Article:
How to Stop Cricket Noises

For some, the sound of chirping crickets is the song of summer, bringing back fond memories of late summer nights. You may sing a different tune, however, if a cricket gets into your house, or takes up residence right under your bedroom window where their chirping keeps you up all night. While you can't completely eliminate or control crickets, there are measures you can take to encourage silence. Changing the environment inside and outside your home may convince unwanted crickets to move along and sing for someone else. You can also lower the temperature of your home to make crickets lethargic and likely to leave. If you keep crickets intentionally to feed to other pets or use as fishing bait, you can trick them into being quiet.

Grasshopper looking away
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How to Stop Cricket Noises

Outdoor Orchestra

Crickets don't have to enter your home to annoy you. These talented pests are quite happy to sit just outside your bedroom window and serenade you all through the night. You're not likely to find the source of your problem if you go looking for them, so it's easier to encourage the crickets to leave on their own. Crickets dislike exposure, so remove cricket cover from your lawn. Trim tall grass and weeds away from your home's foundation. Move firewood, rock piles and other debris away from your home and set outdoor trash cans on pallets or wooden blocks. Light attracts crickets, so turn off outdoor lights or use yellow bulbs in them. While you're outside cleaning up and changing light bulbs, check your home's foundation and walls for any cracks or holes and seal any you find. You want to encourage your crickets to move, but you don't want them to move into your home with you.

Leave Crickets High and Dry

Like all living creatures, crickets need water to live. They hang out in damp areas and will do the same if they get inside your home. If you hear crickets inside your house, try to determine where their chirping is coming from and examine the area. You're likely to find water and dampness nearby. Dry the area with a dehumidifier or fan, fix leaky pipes and drain tubs and sinks completely after use. Once you've tackled the moisture problem, look for a food source. Crickets are like the goats of the insect world and will eat almost anything, from paper to sawdust. It's common for crickets to reside where both food and water are readily available, so clean up any clutter while you eliminate moisture. This will encourage hungry crickets to look for food elsewhere.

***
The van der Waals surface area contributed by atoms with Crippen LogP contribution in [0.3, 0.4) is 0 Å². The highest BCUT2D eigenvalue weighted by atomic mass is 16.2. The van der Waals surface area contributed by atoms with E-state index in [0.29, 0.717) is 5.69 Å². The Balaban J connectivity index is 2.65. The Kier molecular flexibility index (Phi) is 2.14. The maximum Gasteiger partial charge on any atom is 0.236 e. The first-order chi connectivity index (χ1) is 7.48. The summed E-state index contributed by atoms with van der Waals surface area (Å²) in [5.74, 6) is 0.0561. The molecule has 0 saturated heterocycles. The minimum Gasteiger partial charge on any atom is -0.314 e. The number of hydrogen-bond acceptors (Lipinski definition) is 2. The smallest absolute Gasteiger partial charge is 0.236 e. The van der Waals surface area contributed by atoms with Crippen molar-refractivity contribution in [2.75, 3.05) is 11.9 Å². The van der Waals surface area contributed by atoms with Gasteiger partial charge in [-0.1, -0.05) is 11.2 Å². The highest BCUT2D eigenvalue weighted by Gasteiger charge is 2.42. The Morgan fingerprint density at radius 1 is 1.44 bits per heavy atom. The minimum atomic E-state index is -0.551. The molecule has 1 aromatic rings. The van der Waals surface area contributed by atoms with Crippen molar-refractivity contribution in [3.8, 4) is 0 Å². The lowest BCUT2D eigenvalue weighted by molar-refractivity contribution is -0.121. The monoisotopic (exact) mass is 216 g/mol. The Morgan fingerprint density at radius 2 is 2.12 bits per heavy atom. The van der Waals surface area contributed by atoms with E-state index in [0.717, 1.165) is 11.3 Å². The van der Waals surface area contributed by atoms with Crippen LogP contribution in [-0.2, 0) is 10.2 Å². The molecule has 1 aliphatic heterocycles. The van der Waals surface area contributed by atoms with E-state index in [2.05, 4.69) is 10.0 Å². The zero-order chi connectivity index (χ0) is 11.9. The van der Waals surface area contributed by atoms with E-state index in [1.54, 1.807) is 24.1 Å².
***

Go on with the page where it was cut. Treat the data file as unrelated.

The Cold Shoulder

Temperatures between 80 and 90 degrees Fahrenheit are cricket nirvana. If you have an unwanted cricket in your home, crank up your central air and make him uncomfortable. Cold crickets are lethargic and unlikely to chirp. The cold may encourage the cricket to move on to warmer pastures. If he's too cold to move, at least your new roommate will stay quiet. If your problem cricket is only living in one room, consider placing a portable air conditioning unit in the room. That way, you're only paying to cool part of the house, which will save you money.

Captive Crickets

If you keep an aquarium full of crickets to feed pets like iguanas, you're likely subjecting yourself to a cacophony of chirping far louder than what one cricket can accomplish. To prevent cricket-induced bouts of insomnia, house your crickets as far away from your bedroom as possible. If this isn't enough protection, trick your crickets into silence. Crickets are nocturnal and so chirp at night and hide quietly during the day. Combat this by laying a blanket over the cricket aquarium during the day to make the crickets think it's nighttime. This way, they can chirp to their heart's content all day while you're at work or awake and less likely to notice them. At night, turn a light on over the aquarium, so the crickets think it's day. The crickets will hide quietly in their cage while you enjoy a peaceful slumber. It also helps to keep crickets in a cool room. A cold, lethargic cricket is a quiet cricket.

Michelle Miley

Michelle Miley

Home is where the heart is, and Michelle frequently pens articles about ways to keep yours looking great and feeling cozy. Whether you want help organizing your closet, picking a paint color or finishing drywall, Michelle has you covered. If she's not puttering in the house, you'll find her in the garden playing in the dirt. Her garden articles provide tips and insight that anyone can use to turn a brown thumb green. You'll find her work on Modern Mom, The Nest and eHow as well as sprinkled throughout your other online home decor and improvement favorites.